Are employers obliged to make reasonable adjustments for non-disabled employees who have responsibilities to care for a disabled family member or others with whom they are closely associated?
The Equality Act 2010 introduced the concept of associative discrimination upon our statute books meaning that employers could not discriminate against their employees or workers by treating them less favourably because of that person's association with someone else who has a protected characteristic covered by the Equality Act. For example, a non-disabled employee might be entitled to bring a claim of direct disability discrimination where they feel they have been treated less favourably because they have a disabled child.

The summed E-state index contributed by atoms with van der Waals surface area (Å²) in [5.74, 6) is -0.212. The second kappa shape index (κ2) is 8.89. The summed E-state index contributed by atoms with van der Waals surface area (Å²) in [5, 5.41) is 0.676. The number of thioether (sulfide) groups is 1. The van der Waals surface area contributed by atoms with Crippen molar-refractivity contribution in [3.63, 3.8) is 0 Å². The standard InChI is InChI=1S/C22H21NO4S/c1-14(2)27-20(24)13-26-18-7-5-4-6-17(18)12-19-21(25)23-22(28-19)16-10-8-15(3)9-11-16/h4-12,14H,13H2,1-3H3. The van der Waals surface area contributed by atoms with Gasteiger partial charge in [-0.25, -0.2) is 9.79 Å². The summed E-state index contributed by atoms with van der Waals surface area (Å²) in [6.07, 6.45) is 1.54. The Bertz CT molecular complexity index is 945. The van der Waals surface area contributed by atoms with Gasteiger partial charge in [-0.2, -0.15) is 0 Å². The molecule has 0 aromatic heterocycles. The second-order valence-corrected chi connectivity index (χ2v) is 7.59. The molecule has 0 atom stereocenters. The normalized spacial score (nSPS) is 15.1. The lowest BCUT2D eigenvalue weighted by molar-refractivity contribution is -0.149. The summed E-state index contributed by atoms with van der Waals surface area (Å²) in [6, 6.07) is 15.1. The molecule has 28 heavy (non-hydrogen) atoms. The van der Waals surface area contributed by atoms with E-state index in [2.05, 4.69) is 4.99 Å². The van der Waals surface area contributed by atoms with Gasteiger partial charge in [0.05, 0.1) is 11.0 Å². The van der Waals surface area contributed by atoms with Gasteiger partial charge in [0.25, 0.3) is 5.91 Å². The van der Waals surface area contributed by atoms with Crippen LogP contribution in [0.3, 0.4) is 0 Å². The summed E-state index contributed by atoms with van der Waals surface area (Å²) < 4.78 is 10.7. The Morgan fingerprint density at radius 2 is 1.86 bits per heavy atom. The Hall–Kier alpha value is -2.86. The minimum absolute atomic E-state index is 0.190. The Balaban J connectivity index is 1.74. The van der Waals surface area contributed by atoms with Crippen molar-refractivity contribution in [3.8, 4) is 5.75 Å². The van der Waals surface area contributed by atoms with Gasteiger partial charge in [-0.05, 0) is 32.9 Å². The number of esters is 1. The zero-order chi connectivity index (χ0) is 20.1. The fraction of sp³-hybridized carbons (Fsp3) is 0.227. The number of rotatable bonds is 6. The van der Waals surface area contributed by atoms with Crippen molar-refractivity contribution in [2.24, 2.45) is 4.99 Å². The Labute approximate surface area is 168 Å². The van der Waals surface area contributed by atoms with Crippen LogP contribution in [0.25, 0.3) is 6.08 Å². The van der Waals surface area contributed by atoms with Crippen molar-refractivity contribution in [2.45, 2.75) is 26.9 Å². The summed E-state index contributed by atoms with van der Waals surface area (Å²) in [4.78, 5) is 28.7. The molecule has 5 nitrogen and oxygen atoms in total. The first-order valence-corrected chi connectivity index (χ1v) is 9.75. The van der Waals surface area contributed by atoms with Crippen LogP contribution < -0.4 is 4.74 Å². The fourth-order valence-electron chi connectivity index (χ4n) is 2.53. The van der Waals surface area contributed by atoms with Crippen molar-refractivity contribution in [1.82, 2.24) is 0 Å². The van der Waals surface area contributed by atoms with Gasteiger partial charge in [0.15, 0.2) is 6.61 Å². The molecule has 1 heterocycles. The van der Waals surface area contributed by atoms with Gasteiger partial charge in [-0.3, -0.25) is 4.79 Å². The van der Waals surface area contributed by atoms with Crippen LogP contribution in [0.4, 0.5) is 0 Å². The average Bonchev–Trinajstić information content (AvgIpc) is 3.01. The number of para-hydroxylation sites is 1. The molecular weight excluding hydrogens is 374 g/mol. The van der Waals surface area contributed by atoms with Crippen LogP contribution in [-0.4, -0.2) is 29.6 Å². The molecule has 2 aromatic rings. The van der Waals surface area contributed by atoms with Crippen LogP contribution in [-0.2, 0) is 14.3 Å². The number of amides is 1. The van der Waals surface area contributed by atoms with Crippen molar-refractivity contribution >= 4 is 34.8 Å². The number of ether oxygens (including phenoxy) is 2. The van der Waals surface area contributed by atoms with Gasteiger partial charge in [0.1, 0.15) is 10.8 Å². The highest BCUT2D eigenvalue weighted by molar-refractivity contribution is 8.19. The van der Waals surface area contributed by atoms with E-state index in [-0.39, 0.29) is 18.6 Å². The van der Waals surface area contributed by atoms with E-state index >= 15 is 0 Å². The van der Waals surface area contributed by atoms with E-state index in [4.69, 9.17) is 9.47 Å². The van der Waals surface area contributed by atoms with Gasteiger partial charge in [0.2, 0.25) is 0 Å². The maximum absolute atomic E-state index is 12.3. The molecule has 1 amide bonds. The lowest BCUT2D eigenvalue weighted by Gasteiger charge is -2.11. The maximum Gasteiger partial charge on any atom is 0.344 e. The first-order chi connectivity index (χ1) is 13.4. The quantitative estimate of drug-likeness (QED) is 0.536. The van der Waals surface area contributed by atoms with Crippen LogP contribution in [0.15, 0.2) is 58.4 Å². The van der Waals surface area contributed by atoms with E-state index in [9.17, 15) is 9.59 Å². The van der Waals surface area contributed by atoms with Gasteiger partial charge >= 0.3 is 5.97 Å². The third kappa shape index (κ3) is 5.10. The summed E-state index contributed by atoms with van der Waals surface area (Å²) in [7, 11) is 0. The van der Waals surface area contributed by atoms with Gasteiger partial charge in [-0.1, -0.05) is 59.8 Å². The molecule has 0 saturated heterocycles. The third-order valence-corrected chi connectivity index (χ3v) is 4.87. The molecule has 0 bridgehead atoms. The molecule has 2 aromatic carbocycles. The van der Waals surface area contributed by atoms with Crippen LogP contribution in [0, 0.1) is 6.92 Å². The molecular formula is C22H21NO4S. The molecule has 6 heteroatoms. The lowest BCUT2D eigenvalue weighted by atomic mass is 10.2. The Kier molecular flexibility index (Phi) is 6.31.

But what about the question of reasonable adjustments? Is an employer under a duty to make reasonable adjustments for a non-disabled employee whose daughter has a disability, for example, Downs Syndrome?
That was the question that had to be addressed by the Court of Appeal last month. In a relatively short judgment, it confirmed that employers are not under any duty under the Equality Act 2010 to make reasonable adjustments for non-disabled employees. The duty of reasonable adjustments only applies where the employee, applicant or worker is themselves disabled.